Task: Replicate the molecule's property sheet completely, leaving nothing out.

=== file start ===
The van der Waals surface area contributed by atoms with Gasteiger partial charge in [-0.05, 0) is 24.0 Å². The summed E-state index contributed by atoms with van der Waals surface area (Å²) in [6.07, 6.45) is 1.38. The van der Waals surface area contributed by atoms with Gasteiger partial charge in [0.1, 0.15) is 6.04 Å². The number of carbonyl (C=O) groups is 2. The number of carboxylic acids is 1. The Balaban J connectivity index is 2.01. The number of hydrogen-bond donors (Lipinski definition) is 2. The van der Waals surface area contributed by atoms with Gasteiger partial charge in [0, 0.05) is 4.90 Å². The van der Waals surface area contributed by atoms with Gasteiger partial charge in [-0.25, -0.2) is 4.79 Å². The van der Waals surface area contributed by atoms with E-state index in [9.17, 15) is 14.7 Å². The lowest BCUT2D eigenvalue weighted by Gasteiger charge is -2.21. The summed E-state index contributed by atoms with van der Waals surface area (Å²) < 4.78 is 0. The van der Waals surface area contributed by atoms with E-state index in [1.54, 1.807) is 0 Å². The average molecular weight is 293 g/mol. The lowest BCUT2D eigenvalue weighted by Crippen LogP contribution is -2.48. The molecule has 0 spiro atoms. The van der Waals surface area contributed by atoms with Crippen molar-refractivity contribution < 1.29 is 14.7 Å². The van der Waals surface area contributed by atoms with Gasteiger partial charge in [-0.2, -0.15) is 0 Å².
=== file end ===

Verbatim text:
The van der Waals surface area contributed by atoms with Gasteiger partial charge in [-0.05, 0) is 24.0 Å². The summed E-state index contributed by atoms with van der Waals surface area (Å²) in [6.07, 6.45) is 1.38. The van der Waals surface area contributed by atoms with Gasteiger partial charge in [0.1, 0.15) is 6.04 Å². The number of carbonyl (C=O) groups is 2. The number of carboxylic acids is 1. The Balaban J connectivity index is 2.01. The number of hydrogen-bond donors (Lipinski definition) is 2. The van der Waals surface area contributed by atoms with Gasteiger partial charge in [0, 0.05) is 4.90 Å². The van der Waals surface area contributed by atoms with Gasteiger partial charge in [-0.25, -0.2) is 4.79 Å². The van der Waals surface area contributed by atoms with E-state index in [9.17, 15) is 14.7 Å². The lowest BCUT2D eigenvalue weighted by Gasteiger charge is -2.21. The summed E-state index contributed by atoms with van der Waals surface area (Å²) < 4.78 is 0. The van der Waals surface area contributed by atoms with E-state index in [1.54, 1.807) is 0 Å². The average molecular weight is 293 g/mol. The lowest BCUT2D eigenvalue weighted by Crippen LogP contribution is -2.48. The molecule has 0 spiro atoms. The van der Waals surface area contributed by atoms with Crippen molar-refractivity contribution < 1.29 is 14.7 Å². The van der Waals surface area contributed by atoms with Gasteiger partial charge in [-0.2, -0.15) is 0 Å².